EU to give more power to consumers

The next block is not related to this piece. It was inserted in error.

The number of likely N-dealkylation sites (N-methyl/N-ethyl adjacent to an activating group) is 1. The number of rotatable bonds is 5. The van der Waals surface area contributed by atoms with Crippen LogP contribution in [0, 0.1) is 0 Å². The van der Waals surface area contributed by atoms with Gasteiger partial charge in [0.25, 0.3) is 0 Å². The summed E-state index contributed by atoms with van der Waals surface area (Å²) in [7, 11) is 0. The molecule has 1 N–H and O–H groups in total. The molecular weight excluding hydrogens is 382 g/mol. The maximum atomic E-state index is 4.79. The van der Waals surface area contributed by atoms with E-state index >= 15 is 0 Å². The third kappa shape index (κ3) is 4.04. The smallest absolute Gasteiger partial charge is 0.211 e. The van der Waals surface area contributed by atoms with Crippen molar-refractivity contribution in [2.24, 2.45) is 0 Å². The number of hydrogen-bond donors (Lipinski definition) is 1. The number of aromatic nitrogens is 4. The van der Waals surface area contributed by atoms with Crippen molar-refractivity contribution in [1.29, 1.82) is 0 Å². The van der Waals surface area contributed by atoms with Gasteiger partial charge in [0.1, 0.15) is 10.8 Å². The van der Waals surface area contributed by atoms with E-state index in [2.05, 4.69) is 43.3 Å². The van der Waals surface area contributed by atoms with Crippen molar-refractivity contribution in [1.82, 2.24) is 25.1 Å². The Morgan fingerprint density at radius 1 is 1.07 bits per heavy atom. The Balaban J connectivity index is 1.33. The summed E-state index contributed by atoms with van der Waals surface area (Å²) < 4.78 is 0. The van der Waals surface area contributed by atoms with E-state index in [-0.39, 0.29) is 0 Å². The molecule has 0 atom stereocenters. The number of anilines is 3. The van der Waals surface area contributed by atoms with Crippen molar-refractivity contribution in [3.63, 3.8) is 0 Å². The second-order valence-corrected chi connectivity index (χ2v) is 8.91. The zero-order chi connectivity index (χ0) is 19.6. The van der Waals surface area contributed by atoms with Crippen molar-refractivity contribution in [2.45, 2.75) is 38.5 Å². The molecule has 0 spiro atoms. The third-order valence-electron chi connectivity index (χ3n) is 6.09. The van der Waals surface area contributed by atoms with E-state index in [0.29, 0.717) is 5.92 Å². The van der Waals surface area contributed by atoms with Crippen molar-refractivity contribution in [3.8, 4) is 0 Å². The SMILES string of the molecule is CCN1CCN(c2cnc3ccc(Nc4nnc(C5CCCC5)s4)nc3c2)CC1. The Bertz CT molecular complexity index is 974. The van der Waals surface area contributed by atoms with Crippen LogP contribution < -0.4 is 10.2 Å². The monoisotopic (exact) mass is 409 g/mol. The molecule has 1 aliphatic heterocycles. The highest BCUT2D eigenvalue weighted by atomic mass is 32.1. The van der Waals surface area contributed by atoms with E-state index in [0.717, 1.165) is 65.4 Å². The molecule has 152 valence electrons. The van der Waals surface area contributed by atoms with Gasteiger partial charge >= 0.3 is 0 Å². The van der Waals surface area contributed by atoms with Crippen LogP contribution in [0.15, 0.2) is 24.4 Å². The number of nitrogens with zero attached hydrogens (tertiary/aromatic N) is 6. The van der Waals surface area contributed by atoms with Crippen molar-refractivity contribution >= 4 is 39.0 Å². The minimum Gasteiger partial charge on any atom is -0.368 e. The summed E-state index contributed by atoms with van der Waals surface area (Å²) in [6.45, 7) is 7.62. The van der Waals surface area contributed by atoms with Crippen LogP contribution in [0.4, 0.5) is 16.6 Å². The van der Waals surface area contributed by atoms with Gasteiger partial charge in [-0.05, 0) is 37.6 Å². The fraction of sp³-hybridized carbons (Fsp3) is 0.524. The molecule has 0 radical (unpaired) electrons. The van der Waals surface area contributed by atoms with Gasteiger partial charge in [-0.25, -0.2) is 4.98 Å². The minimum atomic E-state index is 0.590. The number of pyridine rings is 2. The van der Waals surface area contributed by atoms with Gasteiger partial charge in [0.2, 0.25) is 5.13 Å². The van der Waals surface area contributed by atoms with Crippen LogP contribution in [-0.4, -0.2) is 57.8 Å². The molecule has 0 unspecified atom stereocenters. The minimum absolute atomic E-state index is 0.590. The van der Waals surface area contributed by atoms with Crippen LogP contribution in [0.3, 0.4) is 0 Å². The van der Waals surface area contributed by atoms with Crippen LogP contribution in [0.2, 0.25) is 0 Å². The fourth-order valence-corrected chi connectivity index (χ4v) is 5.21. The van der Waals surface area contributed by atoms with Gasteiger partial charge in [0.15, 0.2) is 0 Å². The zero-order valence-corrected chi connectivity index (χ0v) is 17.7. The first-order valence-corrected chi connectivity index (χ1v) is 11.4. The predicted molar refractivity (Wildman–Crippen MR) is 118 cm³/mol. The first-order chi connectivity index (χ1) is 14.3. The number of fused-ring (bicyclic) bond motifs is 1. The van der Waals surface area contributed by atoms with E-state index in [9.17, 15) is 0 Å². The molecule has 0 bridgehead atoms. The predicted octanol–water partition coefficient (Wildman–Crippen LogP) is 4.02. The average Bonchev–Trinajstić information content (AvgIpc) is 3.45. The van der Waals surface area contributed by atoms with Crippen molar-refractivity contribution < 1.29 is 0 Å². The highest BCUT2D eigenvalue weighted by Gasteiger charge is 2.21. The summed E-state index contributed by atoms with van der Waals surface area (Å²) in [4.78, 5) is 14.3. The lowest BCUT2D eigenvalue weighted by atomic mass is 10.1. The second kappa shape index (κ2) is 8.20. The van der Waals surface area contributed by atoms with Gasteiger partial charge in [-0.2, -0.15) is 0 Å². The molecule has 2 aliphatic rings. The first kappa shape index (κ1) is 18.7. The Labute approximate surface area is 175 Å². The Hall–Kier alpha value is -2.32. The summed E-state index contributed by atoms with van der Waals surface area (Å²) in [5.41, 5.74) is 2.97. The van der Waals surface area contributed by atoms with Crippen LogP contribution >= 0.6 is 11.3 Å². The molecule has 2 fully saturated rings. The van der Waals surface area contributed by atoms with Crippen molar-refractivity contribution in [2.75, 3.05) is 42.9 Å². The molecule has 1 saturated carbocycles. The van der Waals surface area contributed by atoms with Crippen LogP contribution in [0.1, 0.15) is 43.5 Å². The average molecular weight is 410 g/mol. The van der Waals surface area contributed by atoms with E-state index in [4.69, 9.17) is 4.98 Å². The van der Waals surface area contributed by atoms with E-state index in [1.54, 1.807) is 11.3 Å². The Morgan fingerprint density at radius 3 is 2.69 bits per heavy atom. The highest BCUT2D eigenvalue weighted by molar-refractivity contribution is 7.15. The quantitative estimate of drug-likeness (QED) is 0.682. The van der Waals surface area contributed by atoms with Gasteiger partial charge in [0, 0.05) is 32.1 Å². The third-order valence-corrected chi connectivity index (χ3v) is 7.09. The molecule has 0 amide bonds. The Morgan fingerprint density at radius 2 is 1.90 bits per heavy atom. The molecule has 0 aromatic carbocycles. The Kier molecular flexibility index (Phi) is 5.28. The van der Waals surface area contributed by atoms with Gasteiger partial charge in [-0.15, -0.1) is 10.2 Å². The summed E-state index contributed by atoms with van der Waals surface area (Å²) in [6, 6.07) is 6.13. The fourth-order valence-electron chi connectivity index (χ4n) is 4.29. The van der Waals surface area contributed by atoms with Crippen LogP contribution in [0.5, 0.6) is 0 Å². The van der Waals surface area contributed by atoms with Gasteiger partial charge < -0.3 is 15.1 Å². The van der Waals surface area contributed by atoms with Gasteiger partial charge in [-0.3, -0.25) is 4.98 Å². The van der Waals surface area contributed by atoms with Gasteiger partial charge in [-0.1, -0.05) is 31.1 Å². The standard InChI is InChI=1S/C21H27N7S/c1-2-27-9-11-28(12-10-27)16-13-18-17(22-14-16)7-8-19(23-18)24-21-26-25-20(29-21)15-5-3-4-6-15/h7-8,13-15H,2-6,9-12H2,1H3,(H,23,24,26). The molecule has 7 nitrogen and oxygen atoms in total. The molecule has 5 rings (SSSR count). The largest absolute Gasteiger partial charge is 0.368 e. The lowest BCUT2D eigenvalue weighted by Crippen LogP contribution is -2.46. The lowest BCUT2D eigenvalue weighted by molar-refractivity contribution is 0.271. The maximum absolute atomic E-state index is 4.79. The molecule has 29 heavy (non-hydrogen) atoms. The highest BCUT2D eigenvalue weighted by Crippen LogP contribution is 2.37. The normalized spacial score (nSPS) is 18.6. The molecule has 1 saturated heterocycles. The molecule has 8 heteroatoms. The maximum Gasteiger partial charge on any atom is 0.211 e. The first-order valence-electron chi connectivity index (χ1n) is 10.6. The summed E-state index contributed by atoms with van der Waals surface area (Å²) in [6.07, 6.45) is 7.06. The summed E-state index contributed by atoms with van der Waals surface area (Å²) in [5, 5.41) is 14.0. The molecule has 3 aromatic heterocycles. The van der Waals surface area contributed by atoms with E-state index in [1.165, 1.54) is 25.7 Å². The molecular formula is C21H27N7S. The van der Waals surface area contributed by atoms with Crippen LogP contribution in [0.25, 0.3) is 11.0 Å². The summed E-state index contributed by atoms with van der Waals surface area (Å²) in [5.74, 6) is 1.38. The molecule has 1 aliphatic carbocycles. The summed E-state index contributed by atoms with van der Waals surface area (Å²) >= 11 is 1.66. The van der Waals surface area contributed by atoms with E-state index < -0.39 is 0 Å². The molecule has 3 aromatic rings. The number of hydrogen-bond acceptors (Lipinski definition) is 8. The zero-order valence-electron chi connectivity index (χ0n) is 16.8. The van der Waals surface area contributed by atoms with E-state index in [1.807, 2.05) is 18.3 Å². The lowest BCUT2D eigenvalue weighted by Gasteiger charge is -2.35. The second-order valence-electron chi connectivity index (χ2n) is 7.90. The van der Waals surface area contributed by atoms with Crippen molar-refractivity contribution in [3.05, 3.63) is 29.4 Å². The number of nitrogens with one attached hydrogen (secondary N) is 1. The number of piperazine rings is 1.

Wednesday's proposal would allow some affected groups to launch collective action and consumer protection authorities higher sanctions for rule breakers. "Consumer authorities will finally get teeth to punish the cheaters," Europe's Justice Commissioner, Vera Jourova, said to Automotive News. "It cannot be cheap to cheat." EU regulators say that, after VW was caught using software to cheat emissions test by U.S. authorities, they lacked the tools to ensure EU car owners received the same kind of compensation offered to US clients. Jourova said only two national consumer protection authorities imposed fines on VW, amounting to 5.5 million euros. "This is nothing in comparison to what Volkswagen paid in the United States," she said. The European Consumer Organisation (BEUC) said the move was long overdue but cautioned that judges and national authorities would still hold sway over what may be a laboriously lengthy process. Business groups said the plan, which still need approval from national governments and the European Parliament, could lead to a proliferation of lawsuits, saying EU citizens already enjoy some of the world's strongest consumer protection rules. Defending the draft rules, Jourova said they would not allow US-style, profit-seeking class action suits.